How to make a content strategy that fits your small business budget

Here, Claire Wilson, content strategy director at Stratton Craig, explains the best content strategy for small businesses on a budget.

If there’s one thing I hope you’ll take away from this article, it’s that big bucks don’t always get you big results. A company may think that throwing lots of cash at a certain project or venture is a guaranteed way to get a better outcome than small businesses with much shallower pockets. Well, they’d be wrong, because the principles behind effective content are the same regardless of your budget: know your audience well and use that insight to provide them something relevant, timely and genuinely useful.

When it comes to content, a flashy, high-budget approach can be a quick way to a high-profile marketing fail if you haven’t nailed the basics.

This article discusses ways for small businesses to implement an effective content strategy and achieve high impact results, but on a shoestring budget.

Content marketing – does it have to be expensive?

When you say the words ‘content marketing’, often companies will instantly think you have to invest top dollar to develop a strategy that will work for their business. A content marketing survey report found that 65 per cent of companies consider content marketing to be too expensive, while only 34 per cent have a dedicated budget. However, there are lots of ways you can implement an effective content marketing strategy without plunging into bankruptcy.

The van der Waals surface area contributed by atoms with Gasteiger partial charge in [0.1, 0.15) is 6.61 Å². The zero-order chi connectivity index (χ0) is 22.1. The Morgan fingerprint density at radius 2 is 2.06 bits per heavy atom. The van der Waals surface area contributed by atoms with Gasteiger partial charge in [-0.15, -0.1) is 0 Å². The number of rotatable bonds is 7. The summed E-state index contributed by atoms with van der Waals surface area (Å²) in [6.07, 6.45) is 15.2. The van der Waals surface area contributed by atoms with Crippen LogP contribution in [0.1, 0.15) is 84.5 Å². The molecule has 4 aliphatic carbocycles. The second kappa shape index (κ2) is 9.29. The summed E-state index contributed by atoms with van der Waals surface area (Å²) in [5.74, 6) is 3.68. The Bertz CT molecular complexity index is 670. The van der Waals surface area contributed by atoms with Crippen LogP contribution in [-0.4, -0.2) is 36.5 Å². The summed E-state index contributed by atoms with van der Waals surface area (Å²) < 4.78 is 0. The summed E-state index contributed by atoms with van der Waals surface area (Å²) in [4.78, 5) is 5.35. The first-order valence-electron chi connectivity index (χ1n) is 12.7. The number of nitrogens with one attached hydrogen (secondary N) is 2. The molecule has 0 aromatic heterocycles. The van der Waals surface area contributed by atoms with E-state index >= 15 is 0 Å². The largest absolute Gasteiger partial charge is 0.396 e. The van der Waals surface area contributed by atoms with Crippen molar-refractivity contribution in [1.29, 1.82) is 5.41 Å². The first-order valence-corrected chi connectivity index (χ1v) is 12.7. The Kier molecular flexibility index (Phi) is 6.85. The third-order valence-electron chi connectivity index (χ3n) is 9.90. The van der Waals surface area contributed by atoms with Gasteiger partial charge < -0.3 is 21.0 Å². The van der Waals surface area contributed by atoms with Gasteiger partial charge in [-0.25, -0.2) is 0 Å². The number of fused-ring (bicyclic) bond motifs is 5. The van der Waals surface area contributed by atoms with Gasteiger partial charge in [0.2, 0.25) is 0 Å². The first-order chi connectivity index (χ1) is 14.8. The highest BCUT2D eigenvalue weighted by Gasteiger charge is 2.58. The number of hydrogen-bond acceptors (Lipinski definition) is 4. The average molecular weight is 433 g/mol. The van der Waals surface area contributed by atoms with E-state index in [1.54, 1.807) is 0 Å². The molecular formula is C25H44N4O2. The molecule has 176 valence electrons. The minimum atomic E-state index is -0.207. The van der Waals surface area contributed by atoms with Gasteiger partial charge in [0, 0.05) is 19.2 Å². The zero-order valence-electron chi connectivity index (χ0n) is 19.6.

Here are some budget-friendly ways to start, build and optimise a content marketing strategy:

1. Blog, blog and blog away

A strong company blog can set off any content marketing mission. It offers a free platform to start sharing content and one that you can develop periodically. Some things to remember:

Link your blog site to your main company domain. If you create a separate domain then you will not benefit from an SEO boost, which, of course, is one of the happy side-effects of a good content strategy

It’s also important that readers can find your blog easily from your company homepage. A button along the top navigation menu usually works well. If you’re looking to start a blog and need a low-cost way to build one, check out as it’s one of the easiest and most versatile content management systems

Of course, the main benefit of using your blog to kick-start your content marketing is that it costs next to nothing. A basic blog can be designed in a matter of seconds, or if you wanted more detailed design, you could hire someone at a relatively low cost to complete this task.

2. Sourcing the content

Your next step is to think about where to get your content from.

Busineses with larger budgets may turn to copywriting agencies or look for some freelancer support, however this can be an expensive option, so if you’re looking for ways to save some pennies for your SME, why not write the content yourself?